I had this idea of writing about how my son, Jack, has inherited my special brand of neuroses.
Just recently we’ve noticed him biting his nails and picking at his cuticles.
He fidgets on the couch.
He hums under his breath, often without realizing it.
Never miss a local story.
He taps the rhythms of popular Christmas tunes with his fingers on the table — or sometimes with his feet, “Stomp”-style, on the kitchen floor — and asks us to name that tune.
I tend to find these habits more endearing than annoying, because he is my son and also because the habits are my own. But when Randy grabs my hand as I’m click-click-clicking my thumbnail and says, “I know where Jack gets it!” I frown and recall that line from the Ben Folds song:
You’re so much like me,
So I thought I’d write about it.
But I got to work and got distracted by Twitter and phone calls and e-mail and co-workers’ conversations and my craving for peanut butter crackers and the shiny “Happy Birthday!” balloon floating above my editor’s desk, and now I feel the hot breath of a deadline, and I’m pretty sure this won’t ever get done.
And then I see it again, my son’s personality reflected in mine, the way he procrastinates just enough to awaken his panic gene, then scrapes and scrambles to get it done, whatever it is — the math assignment, the science project, cleaning his room.
So much like me. I’m sorry.
When you have children, you assume — logically, if not narcissistically — that they’ll be something like you. My daughter, Hannah, challenged that assumption from the start: a typical firstborn, she is reliable, diligent, serious and smart.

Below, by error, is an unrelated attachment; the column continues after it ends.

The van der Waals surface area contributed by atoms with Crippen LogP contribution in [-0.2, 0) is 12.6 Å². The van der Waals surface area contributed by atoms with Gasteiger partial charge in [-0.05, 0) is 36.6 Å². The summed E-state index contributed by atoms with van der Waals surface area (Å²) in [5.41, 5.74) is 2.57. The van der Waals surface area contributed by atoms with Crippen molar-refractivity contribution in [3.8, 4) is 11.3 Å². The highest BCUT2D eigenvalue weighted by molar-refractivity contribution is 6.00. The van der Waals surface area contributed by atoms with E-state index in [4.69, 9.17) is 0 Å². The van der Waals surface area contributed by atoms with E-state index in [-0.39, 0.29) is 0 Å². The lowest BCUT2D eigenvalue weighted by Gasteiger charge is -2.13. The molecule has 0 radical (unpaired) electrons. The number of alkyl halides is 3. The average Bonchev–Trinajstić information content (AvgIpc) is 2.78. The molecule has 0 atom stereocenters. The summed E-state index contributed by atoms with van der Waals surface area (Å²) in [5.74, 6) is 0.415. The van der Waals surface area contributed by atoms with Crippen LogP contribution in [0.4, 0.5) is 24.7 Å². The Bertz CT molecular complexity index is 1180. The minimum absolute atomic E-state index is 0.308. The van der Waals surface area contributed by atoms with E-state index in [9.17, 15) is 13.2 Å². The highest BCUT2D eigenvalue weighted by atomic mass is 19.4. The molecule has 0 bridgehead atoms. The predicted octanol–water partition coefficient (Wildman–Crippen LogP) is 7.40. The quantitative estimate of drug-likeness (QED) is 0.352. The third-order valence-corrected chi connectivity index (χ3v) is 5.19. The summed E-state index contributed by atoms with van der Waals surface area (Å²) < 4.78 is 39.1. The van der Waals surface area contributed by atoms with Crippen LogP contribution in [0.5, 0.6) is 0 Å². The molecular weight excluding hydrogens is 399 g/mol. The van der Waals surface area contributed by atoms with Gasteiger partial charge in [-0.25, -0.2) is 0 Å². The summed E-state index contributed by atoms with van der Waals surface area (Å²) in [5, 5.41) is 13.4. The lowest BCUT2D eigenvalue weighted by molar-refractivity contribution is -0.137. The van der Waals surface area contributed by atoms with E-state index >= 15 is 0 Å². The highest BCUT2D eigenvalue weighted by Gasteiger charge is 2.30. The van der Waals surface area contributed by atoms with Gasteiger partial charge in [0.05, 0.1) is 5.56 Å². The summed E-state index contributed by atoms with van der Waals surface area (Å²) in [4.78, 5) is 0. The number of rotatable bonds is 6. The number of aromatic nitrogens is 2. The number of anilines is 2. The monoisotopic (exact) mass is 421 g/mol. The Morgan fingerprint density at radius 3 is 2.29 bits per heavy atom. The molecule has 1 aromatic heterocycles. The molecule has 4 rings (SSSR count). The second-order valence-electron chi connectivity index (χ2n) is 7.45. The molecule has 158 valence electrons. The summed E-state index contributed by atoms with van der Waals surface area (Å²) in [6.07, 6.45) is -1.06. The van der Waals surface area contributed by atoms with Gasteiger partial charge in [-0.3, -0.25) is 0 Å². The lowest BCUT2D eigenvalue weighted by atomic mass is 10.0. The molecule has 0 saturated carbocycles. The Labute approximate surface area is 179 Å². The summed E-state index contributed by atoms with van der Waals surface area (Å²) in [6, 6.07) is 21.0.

Then came Jack, the baby, like me, lighthearted and silly, creative and empathetic. As a friend sarcastically put it as she watched him contort his face like Jim Carrey’s: “I don’t know WHERE he gets the ham!”
Wink, wink. I get it.
I thought I’d understand him better, parent him more effectively. Stupidly, I didn’t take into account that reflections are unforgiving. Along with the beauty, they show every blemish, wrinkle, imperfection and scar.
Jack re-enacts dialogue from favorite television shows, laughing hysterically at the funny parts, not caring a lick whether you had to be there. What, that’s annoying?
He obsesses over Mario Kart the way I once obsessed over Tetris, refusing to stop until he beats his personal high score or his roommate’s, whichever comes first.
He’s sarcastic and cynical, his humor cutting. He appreciates random trivia. And he knows me too well.
“Too bad you’re not 55,” Jack said over breakfast one morning, sifting through the newspaper ads.
“You’d get 10 percent off every day at ABC Discount Wine & Liquor.”
I smiled and shook my head. Something to look forward to, I said.
Like the lifetime of self-discovery that awaits me, just by watching him.